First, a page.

- You will be there mostly for sleeping anyway. Your hostel dorm room won't be the place where you are spending a lot of time. You are travelling and you want to explore the world outside of the hostel. You are only in the dorm room to sleep and to keep your stuff somewhere when you are away. It is not a hotel so don't treat it as such. Just have fun and enjoy your travels!
Travel in Australia and New Zealand
Safely secure your belongings
A last tip: find a place to safely store your belongings. I could have had a lot of money if I had sold every laptop or phone that I had access to during my travels. Many people don't seem to care but it is not worth the risk. I have heard stories of people who lost their money and other belongings - I'm not saying they were careless but I have seen many who were indeed careless about their stuff.
Some hostel dorm rooms have in-room lockers - one for each person staying in the room. That is an ideal scenario but many hostels don't have this. In that case you should keep the most important documents and money with you while you are away and find a locker elsewhere to store your valuable electronics.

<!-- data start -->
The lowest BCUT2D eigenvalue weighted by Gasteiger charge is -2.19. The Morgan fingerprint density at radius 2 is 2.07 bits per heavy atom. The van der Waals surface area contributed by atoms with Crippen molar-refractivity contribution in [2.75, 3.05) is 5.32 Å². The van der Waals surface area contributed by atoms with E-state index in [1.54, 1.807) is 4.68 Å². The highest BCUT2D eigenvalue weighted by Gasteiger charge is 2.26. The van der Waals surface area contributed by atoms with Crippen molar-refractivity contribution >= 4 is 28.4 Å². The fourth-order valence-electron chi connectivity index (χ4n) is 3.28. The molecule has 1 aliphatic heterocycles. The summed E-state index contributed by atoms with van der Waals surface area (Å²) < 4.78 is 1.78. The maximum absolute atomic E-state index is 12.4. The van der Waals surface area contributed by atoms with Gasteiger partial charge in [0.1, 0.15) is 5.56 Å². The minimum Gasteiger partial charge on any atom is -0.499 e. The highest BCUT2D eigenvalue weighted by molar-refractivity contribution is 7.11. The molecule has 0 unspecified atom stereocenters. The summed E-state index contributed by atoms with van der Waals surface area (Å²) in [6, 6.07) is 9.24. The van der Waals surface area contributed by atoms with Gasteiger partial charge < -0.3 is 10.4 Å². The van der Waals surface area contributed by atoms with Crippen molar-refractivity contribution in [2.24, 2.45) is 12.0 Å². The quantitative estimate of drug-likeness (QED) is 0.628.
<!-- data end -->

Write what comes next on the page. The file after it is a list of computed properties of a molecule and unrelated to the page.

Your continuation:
Things to consider when staying in hostels
I have also written an article about some decisions that you will need to make in a hostel. Should you book ensuite facilities or shared facilities? Should you sleep on the top bunk or the bottom bunk of a bunk bed? Have a look at that article as well so you know what to expect in hostel dorm rooms.
Concerned about safety in hostels?
- Are Hostels Safe? Travel Safety Tips When Staying in Hostels
Many young people opt to stay in hostels during their travels as these are a cheap alternative to hotels or other forms of accommodation. But are they also safe? When traveling around the world you'll want to...
Related information on hostels in Australia and New Zealand
- Staying in Hostels in Australia
Should you stay at a particular hostel in Australia or not? I'll share my thoughts on the hostels that I've stayed in during my travels through Australia.
- Staying in Hostels in New Zealand
My personal opinion on various hostels in New Zealand with excellent information on where to stay and what to expect. I've travelled in both islands and stayed in many hostels, including Base hostels and Nomads hostels.
This article was written by Simeon Visser. I am earning money online by writing here at HubPages.com. Would you like to earn money online as well? Read the success stories and sign up today to get started!
J-Nevil on June 25, 2012:
This is an excellent hub, thanks!
simeonvisser (author) on January 10, 2011:
@H P Roychoudhury: Being flexible is indeed a good way to handle this.
@edelhaus: That can be true yes, it is all part of the life experience of a traveller!
edelhaus from Munich, Germany on January 10, 2011:
I remember that- But some of the worst nights will become some of your best memories. I wouldn't do it again, but I'm glad I had the experience. Good job!
H P Roychoudhury from Guwahati, India on January 10, 2011:
It is better adjust under all circumstances.